The answer to the question "Does Google have a wage gap?" is likely yes.
Almost every company, government office, or nonprofit (except IWF of course!) has a wage gap between male and female employees. This is because, on average, men work longer hours and take more senior positions (likely because men less often take time out of the workforce to care for children). Even the Obama White House paid women less, and then-Press Secretary Jay Carney defended their pay scale by criticizing the data used to measure it. He said the studies "looked at the aggregate of everyone on staff, and that includes from the most junior levels to the most senior."
This is also the trouble with the latest headline about alleged pay discrimination at Google: incomplete data. Employees put together a spreadsheet with pay information, and the spreadsheet suggests that women are paid less. The spreadsheet actually *does* attempt to correct for different levels of seniority, and a New York Times analysis of the data shows women are paid less at five of six levels. But seniority isn't the only factor to consider: There's location, performace, role, tenure, and other factors that could influence how women and men are paid at Google (just as these factors influence how people are paid everywhere).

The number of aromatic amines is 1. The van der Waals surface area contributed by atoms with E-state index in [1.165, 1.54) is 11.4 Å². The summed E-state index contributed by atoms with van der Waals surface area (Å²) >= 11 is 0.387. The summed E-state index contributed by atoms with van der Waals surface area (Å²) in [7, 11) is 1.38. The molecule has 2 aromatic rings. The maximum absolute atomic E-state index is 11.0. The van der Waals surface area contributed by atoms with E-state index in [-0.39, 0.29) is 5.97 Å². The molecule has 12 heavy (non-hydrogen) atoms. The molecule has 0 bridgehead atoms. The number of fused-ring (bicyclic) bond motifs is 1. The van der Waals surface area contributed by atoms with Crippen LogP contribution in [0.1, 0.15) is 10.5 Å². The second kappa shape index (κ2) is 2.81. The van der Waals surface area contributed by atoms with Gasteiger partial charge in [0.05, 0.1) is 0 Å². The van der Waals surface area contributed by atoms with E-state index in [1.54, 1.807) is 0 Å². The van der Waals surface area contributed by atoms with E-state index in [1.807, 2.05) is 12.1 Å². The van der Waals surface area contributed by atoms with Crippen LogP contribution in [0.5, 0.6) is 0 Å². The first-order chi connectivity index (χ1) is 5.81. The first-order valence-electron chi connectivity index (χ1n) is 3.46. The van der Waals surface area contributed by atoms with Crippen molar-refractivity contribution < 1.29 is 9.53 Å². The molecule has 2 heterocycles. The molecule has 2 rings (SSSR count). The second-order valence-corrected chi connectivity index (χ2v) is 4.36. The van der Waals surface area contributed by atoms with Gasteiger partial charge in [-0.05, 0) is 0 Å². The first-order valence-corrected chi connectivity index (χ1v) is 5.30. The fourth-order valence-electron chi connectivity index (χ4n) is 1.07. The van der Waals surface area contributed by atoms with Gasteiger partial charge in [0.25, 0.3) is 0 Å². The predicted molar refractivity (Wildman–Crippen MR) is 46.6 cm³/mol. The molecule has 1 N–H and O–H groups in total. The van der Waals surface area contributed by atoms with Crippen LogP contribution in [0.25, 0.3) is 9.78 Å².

Take a look at IWF's wage gap video for a refresher course on how to interpret aggregate wage gaps:
We should not jump to conclusions because a wage gap appears. Google, like any employer, should be presumed innocent until proven guilty.
Of course, this is not to say that gender-based wage discrimination never takes place. Sadly, it does. And it's illegal. The Equal Pay Act of 1963 and the Civil Rights Act of 1964 both outlaw sex-based wage discrimination, and those who violate these laws should be prosecuted to the fullest extent.
The Google employees' spreadsheet deserves further scrutiny, but at first glance, it's not a complete picture of pay at Google.
This incident actually supports a recent move by the Trump Administration to rescind a pending rule from the Equal Employment Opportunity Commission that would have gathered data on groups of workers based on race and sex. This data might be interesting, but without context, it's not evidence of discrimination. However, we know from experience that there are those who seek to mislead women by jumping on every perceived inequality without pausing to ask important questions.
In other words: Does Google have a wage gap? Likely yes. Does Google discriminate against women? That's a different question. But a raw wage gap alone certainly isn't enough evidence to say yes.